For the Quicksilver sequence, they also didn’t want to build a full CG character. They wanted to shoot it with the real actor as much as possible for believability as well as cost. So for example, we had to figure out how to get him running horizontally on the wall. We ended up using two different treadmills, one green, one blue, and when the character jumped, they just flipped the camera. It worked really well. Through techvis, it was possible to figure out how to shoot the sequence without having to resort to all digital actors.

We did some reshoots on the Washington D.C. sequence. Originally the sequence was shot on an outdoor set, but the reshoot had to be moved indoors on a smaller soundstage. So we had to measure how much room was available on the new set to ensure the camera moves could be reshot with enough space. We recreated the new set virtually inside Maya just to make sure everything fit within that space.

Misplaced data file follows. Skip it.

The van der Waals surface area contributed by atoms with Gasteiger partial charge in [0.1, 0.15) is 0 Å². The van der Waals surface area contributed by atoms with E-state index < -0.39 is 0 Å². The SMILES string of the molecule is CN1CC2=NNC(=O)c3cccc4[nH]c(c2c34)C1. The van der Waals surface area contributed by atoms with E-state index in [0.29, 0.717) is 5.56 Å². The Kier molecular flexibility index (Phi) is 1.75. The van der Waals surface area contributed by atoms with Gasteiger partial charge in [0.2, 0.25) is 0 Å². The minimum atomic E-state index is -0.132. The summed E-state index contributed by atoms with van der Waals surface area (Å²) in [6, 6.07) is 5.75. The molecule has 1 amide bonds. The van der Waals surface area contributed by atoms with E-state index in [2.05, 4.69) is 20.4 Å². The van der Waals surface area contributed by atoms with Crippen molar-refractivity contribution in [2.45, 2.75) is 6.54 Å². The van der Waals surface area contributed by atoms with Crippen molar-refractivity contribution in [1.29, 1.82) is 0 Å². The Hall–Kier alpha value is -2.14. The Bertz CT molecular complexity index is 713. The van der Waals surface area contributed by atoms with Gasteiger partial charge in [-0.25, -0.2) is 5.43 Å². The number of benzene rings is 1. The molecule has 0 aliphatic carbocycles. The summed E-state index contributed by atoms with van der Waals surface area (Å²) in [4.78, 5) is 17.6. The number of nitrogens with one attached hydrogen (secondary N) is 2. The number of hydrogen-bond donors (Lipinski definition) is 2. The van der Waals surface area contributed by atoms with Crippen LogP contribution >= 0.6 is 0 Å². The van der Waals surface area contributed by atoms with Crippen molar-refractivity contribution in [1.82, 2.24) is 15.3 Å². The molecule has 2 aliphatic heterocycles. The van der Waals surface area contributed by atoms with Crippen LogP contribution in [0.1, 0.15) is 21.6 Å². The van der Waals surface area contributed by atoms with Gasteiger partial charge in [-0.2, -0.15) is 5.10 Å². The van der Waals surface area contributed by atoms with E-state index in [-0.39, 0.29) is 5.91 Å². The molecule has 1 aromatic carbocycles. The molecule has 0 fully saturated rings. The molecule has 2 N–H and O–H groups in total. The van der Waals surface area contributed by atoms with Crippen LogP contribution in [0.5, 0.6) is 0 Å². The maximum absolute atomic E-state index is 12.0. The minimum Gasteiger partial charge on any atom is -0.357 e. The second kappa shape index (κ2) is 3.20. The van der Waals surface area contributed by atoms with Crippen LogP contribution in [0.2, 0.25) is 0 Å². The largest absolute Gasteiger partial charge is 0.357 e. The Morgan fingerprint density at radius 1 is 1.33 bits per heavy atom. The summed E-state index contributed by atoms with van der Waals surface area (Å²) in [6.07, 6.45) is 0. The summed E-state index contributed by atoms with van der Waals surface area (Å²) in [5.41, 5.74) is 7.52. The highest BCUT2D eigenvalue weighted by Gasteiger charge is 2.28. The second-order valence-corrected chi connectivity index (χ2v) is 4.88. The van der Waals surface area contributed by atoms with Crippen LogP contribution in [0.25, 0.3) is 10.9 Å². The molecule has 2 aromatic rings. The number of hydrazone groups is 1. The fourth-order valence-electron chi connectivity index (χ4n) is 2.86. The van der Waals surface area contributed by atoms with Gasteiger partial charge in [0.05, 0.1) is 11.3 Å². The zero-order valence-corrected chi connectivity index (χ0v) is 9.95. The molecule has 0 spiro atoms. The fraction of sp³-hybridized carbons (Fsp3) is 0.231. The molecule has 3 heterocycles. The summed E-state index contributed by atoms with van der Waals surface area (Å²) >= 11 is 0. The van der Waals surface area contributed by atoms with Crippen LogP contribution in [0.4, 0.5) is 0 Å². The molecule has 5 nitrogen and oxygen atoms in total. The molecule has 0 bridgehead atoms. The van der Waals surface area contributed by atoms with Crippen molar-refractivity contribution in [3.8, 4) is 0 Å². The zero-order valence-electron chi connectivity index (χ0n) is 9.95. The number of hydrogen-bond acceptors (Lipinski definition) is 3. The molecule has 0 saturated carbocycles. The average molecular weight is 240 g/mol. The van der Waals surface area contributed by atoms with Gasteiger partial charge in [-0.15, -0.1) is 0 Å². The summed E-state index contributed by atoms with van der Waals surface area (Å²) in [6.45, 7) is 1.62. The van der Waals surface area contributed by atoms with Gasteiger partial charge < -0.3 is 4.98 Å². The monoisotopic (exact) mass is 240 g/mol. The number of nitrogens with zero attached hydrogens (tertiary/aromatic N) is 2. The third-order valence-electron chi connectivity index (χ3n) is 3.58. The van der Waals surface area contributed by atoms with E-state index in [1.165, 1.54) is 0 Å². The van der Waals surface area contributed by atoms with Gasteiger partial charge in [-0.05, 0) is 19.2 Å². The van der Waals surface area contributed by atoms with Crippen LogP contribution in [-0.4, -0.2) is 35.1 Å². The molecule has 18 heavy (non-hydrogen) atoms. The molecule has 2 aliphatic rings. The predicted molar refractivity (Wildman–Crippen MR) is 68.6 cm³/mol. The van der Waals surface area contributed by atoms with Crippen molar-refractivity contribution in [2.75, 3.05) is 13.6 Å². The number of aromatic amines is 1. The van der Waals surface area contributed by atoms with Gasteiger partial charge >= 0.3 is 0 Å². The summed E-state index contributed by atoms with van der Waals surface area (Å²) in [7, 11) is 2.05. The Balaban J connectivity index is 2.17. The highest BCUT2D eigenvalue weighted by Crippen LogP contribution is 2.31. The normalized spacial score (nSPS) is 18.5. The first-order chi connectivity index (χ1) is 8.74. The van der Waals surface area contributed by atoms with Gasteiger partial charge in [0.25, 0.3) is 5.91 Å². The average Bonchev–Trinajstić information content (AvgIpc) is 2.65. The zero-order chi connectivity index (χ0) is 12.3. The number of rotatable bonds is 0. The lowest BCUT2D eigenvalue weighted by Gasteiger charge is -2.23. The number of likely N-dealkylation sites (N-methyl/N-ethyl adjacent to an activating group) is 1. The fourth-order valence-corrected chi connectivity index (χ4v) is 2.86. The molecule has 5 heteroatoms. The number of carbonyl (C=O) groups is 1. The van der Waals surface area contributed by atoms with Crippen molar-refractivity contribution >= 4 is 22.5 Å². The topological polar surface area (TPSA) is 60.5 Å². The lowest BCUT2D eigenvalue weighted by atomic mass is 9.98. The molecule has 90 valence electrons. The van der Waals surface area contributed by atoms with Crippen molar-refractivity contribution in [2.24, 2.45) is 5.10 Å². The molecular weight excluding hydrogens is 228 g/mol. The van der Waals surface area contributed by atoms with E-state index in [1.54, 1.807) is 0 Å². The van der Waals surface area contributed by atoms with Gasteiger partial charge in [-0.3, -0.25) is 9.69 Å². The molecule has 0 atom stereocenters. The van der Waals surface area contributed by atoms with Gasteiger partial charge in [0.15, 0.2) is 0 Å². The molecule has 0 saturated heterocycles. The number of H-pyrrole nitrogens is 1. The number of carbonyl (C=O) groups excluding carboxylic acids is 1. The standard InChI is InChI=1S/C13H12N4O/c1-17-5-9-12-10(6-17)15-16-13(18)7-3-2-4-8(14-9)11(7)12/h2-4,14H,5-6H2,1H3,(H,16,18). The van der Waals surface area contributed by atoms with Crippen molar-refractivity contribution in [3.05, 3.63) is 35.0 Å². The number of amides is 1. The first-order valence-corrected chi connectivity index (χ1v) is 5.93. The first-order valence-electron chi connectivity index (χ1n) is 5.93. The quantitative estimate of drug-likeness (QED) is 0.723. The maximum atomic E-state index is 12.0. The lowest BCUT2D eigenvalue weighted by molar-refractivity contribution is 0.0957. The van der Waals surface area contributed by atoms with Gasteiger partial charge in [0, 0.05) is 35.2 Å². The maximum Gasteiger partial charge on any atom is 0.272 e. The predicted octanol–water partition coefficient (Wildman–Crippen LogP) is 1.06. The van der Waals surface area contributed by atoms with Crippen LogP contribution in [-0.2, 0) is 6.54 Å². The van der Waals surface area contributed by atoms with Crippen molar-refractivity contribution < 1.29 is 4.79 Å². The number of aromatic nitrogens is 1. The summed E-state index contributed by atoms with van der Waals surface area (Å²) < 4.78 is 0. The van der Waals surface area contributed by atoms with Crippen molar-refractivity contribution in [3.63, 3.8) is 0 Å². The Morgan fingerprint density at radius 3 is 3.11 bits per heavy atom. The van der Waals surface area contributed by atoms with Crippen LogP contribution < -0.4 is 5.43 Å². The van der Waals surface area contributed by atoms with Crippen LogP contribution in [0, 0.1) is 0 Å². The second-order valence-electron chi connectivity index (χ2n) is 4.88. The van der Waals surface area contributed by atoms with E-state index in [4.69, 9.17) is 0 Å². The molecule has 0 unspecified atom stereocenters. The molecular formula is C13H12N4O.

DS: So the goal there was to see whether or not and in what way the actual set or the shot itself had to be modified?

AB: Exactly. We wanted to make sure all of the previs camera moves could be shot on the actual set. We didn’t want any of the camera moves to feel too “CG.”

DS: You eventually came back to the Washington sequence?

AB: Yes. We did. It became a big part of the monastery sequence because of the juxtaposition of the two, which were both happening at the same time. During the film’s big climax, there’s a lot going on in both locations because it’s a time travel sequence. We were working on them almost at the same time. We edited them together so we could make sure they flowed together. The Washington sequence changed a lot. We came back to it many times.

In the shot where Magneto lifts up this giant stadium and flies with it through the air, for example, we had done something completely different initially using the Washington Monument. That stadium idea came much later.